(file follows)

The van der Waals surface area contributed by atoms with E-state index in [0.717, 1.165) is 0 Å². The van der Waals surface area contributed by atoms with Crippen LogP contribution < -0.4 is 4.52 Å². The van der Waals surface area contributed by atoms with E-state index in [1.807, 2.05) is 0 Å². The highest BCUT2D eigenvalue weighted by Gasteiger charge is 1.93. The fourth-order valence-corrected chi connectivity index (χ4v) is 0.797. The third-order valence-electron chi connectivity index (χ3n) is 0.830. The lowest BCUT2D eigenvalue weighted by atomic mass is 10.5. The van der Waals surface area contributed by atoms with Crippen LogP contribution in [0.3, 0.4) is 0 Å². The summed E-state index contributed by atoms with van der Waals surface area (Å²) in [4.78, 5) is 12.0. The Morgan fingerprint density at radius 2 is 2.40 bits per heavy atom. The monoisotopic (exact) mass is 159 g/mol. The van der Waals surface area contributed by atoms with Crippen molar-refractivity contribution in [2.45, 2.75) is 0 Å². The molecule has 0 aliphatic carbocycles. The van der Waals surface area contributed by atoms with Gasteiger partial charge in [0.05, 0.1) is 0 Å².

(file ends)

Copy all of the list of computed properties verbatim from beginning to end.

The van der Waals surface area contributed by atoms with E-state index in [0.717, 1.165) is 0 Å². The van der Waals surface area contributed by atoms with Crippen LogP contribution < -0.4 is 4.52 Å². The van der Waals surface area contributed by atoms with E-state index in [1.807, 2.05) is 0 Å². The highest BCUT2D eigenvalue weighted by Gasteiger charge is 1.93. The fourth-order valence-corrected chi connectivity index (χ4v) is 0.797. The third-order valence-electron chi connectivity index (χ3n) is 0.830. The lowest BCUT2D eigenvalue weighted by atomic mass is 10.5. The van der Waals surface area contributed by atoms with Crippen LogP contribution in [0.3, 0.4) is 0 Å². The summed E-state index contributed by atoms with van der Waals surface area (Å²) in [4.78, 5) is 12.0. The Morgan fingerprint density at radius 2 is 2.40 bits per heavy atom. The monoisotopic (exact) mass is 159 g/mol. The van der Waals surface area contributed by atoms with Crippen molar-refractivity contribution in [2.45, 2.75) is 0 Å². The molecule has 0 aliphatic carbocycles. The van der Waals surface area contributed by atoms with Gasteiger partial charge in [0.05, 0.1) is 0 Å².